This guide then provides a brief overview of the account creation process of some of those account types that allow for easy no friction EOS mainnet onboarding and in most cases, the provision of more than enough resources to be able to utilize the network without having to go through the process of buying, transferring, and staking or renting resources ensuring your account remains operational.
“Wombat (https://www.getwombat.io/) has an interesting history behind it. It started as a wallet with the easiest possible onboarding (including free accounts and resources) for EOS, and then expanded into a game platform with extra rewards for blockchain gamers and a number of other applications, all aimed at making the experience with EOS products more user friendly. Some of the system’s advantages include free EOS and Telos account creation, free and automatic resource staking, easy crypto purchases per credit card, and unlimited play for selected games” source
Registering for a Wombat account could not be easier.
Step 1: Download the Wombat App or the Chrome extension.
Step 3: Choose a backup location in the case of loss of access to your device, your account can be recreated from a file that you have stored.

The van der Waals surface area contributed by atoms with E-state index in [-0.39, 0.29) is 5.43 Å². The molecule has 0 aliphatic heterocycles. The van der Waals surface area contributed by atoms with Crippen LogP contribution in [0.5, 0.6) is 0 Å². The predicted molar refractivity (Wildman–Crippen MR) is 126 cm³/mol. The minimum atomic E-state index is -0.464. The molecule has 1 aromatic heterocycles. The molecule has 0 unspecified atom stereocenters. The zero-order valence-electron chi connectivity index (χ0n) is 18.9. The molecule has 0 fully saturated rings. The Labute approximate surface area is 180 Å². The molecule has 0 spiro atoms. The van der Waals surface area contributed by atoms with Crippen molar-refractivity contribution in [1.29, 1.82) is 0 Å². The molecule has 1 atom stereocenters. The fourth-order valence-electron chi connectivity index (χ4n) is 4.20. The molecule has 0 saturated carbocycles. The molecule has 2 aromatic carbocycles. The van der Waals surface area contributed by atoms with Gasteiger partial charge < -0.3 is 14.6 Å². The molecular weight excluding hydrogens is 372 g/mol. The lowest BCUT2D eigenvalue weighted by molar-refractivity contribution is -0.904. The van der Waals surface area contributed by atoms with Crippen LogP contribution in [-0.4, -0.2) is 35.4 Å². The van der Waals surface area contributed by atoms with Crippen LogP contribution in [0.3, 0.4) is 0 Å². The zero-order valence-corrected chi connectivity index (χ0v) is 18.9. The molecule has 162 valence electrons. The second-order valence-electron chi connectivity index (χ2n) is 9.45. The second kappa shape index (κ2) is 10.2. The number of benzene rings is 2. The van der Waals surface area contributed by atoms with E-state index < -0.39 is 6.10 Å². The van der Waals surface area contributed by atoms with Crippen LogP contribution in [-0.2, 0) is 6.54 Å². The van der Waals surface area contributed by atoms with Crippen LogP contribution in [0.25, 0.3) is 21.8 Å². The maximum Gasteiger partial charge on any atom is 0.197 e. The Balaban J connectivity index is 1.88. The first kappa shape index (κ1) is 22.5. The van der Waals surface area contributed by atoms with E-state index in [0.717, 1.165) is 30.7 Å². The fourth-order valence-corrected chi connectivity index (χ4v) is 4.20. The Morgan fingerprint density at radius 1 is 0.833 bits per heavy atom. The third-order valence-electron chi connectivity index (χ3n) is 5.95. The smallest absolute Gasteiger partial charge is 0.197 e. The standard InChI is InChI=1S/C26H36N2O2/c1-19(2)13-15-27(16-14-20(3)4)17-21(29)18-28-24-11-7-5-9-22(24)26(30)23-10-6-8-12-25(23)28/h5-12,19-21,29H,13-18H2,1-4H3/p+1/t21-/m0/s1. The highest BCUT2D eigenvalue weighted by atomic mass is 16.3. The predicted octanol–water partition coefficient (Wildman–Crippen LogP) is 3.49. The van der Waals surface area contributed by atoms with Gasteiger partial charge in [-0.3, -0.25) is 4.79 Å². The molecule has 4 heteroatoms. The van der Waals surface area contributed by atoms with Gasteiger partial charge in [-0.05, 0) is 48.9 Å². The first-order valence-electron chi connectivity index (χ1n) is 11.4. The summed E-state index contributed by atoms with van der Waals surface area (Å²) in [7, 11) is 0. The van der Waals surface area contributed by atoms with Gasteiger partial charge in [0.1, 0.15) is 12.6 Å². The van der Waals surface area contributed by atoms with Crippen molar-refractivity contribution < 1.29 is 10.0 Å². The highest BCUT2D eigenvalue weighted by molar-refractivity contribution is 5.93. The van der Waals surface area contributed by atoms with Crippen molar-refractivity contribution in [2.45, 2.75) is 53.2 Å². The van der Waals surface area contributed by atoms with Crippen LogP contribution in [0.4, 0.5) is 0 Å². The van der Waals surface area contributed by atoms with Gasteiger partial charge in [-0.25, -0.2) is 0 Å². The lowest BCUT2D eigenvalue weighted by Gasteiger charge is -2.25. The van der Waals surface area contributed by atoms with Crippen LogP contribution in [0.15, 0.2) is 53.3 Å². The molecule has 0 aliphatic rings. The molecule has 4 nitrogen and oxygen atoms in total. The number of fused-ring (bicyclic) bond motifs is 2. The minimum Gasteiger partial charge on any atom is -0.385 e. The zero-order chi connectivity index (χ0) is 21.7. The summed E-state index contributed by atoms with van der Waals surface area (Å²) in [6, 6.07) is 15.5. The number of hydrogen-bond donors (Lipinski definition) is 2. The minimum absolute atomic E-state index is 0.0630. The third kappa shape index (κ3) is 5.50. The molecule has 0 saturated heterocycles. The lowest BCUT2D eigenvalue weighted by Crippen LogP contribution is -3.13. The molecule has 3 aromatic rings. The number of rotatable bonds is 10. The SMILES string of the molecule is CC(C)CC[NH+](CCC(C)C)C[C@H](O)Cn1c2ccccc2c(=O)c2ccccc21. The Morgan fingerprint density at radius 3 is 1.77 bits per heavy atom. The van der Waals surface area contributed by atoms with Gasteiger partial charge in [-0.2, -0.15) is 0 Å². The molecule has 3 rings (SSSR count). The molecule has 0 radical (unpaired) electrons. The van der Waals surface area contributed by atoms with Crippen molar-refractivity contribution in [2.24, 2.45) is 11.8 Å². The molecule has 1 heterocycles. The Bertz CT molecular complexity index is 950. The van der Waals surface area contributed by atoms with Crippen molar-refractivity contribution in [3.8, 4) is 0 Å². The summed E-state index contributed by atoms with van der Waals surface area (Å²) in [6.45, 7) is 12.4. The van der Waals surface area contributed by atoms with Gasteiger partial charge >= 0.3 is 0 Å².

Step 4: Create a PIN number or log a fingerprint or facial recognition into the app to protect against unwanted access.
Step 5: Choose an EOS account name. EOS account names must be 12 characters comprised of letters, numbers 1-5 or the ‘.’ period. If the name is available (as no 2 people can have the same account name for the same chain), Wombat will create your account complete with EOS resources and grant you access.
As for those that may wish to lodge complaints about the inability to control your own private keys, it should be noted that Wombat does in offer the option through an in app 1 time payment purchase or gain access via a 6 month subscription to Wombat Prime services offering increased access to staked resources. Although this may not be technically free, the initial account creation process is and it surely beats having to worry about paying transaction fees like on other blockchain networks for every action within on-chain games or which plenty are
supported, or from within the wallet itself. Bear in mind that despite your own personal preferences on the matter of private key ownership, the target market for Wombat (and many of the others on this list) is from beyond the crypto or EOS space.
In addition, Wombat has also recently extended their services to support the TELOS blockchain as well on the heels of all of their recent partnership announcements, meaning just one more area users can gravitate towards to scratch that gaming itch in lue of so many recent additions to the Telos network.